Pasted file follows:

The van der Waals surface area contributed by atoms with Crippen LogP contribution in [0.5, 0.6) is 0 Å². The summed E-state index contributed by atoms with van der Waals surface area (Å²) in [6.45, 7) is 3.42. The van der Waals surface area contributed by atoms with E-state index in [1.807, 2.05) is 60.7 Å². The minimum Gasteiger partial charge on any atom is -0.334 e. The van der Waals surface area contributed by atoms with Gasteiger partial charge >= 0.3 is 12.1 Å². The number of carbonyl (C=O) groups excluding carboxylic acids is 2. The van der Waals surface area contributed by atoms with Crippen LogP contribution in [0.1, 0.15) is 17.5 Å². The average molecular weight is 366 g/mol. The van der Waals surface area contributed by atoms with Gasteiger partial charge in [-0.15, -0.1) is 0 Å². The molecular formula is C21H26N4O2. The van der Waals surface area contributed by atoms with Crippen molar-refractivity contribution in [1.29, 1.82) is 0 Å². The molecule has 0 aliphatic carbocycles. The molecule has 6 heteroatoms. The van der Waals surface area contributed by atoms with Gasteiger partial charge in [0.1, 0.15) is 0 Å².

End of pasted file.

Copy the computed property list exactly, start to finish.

The van der Waals surface area contributed by atoms with Crippen LogP contribution in [0.5, 0.6) is 0 Å². The summed E-state index contributed by atoms with van der Waals surface area (Å²) in [6.45, 7) is 3.42. The van der Waals surface area contributed by atoms with E-state index in [1.807, 2.05) is 60.7 Å². The minimum Gasteiger partial charge on any atom is -0.334 e. The van der Waals surface area contributed by atoms with Gasteiger partial charge >= 0.3 is 12.1 Å². The number of carbonyl (C=O) groups excluding carboxylic acids is 2. The van der Waals surface area contributed by atoms with Crippen LogP contribution in [0.1, 0.15) is 17.5 Å². The average molecular weight is 366 g/mol. The van der Waals surface area contributed by atoms with Gasteiger partial charge in [-0.15, -0.1) is 0 Å². The molecular formula is C21H26N4O2. The van der Waals surface area contributed by atoms with Crippen molar-refractivity contribution in [1.29, 1.82) is 0 Å². The molecule has 0 aliphatic carbocycles. The molecule has 6 heteroatoms. The van der Waals surface area contributed by atoms with Gasteiger partial charge in [0.1, 0.15) is 0 Å².